Computer games can be read like books and should be regarded with the same value as literary texts, says Dr Souvik Mukherjee, a researcher and computer game narrative expert from the School of Arts & Humanities at Nottingham Trent University.
For his recently completed PhD, Dr Mukherjee analysed a range of game genres, such as first-person shooters, real-time strategy games and adventure games ranging from the first Wolfenstein game to recent games like Fallout 3, to investigate their potential as a story telling media.
He explored how the complex mesh of possible storylines and deep levels of involvement in video game narratives relate to, and often surpass, the experience of earlier narrative media, such as books and films. He also believes that analysing game play can help towards a more complete understanding of the reading experience across all narrative media.
Dr Mukherjee said: “Video games have outpaced all other media in growth charts in the last three years and the industry is one of the few that hasn't taken much of a tumble in the recent credit-crunch. I believe a major reason for their popularity is their storytelling experience, as players of game 'blockbusters' like Half Life 2, Assassin's Creed and Bioshock will tell you.
“Though often unfairly dismissed as toys for children, computer games are far more complex than that. Most gamers, adults and children alike, play these games because of the stories they tell. So, whilst many focus on the violence in video games, the narrative potential of these games should also be explored.”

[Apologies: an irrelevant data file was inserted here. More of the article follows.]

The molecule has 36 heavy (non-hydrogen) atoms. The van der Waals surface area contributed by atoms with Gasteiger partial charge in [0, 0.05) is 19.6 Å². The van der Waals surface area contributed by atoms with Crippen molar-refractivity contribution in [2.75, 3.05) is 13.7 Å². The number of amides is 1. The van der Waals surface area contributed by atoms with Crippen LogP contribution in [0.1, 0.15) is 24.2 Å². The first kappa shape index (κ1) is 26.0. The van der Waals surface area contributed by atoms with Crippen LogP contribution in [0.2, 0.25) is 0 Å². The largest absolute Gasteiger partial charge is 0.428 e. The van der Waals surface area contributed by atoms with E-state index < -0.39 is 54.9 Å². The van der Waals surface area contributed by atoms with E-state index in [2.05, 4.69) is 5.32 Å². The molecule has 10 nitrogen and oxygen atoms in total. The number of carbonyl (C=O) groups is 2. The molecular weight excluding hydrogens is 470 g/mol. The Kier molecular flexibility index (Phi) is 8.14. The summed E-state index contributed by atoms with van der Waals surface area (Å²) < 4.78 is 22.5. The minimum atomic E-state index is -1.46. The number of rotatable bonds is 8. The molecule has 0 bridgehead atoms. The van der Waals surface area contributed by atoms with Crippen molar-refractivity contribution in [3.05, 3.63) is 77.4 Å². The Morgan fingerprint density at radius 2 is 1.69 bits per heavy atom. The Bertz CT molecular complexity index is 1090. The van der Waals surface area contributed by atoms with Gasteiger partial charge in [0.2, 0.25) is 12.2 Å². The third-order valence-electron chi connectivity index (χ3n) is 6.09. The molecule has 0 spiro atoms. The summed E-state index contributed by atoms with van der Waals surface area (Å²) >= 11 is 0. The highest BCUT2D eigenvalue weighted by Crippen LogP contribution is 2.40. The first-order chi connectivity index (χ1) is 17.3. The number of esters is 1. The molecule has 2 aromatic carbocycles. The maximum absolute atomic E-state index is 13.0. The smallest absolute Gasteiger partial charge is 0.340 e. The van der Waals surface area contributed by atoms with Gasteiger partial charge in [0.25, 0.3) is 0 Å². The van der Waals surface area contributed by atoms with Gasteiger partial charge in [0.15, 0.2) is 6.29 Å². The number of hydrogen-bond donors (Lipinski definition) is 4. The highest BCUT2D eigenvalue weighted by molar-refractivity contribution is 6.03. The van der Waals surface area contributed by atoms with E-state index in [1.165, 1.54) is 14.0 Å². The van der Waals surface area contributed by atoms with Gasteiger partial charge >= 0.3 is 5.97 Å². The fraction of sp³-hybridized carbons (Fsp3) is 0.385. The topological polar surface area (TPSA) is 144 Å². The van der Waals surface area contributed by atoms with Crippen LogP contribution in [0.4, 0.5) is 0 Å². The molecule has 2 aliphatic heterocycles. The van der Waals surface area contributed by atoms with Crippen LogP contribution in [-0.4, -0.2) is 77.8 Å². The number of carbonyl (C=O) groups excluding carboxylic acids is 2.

In addition, Dr Mukherjee studied how computer games influence, and are influenced by, earlier genres such as comics, graphic novels and other elements, for example the detective third-person shooter, Max Payne, which contains a strong enough narrative experience to lead to a film adaptation.
Dr Mukherjee also suggests that there are many books which have game-like texts and could be ‘played’.
He added: “I believe it has always been the case that games can be read and books can be played. For example, the1969 novel by John Fowles, The French Lieutenant’s Woman, offers multiple endings and therefore prefigures the format of videogames. Many years ago I suggested that Dante’s Inferno could be read as a videogame, an idea which was met with disbelief. Now a game based on the Inferno has been released, showing that this is an area which is now ready to be explored further.”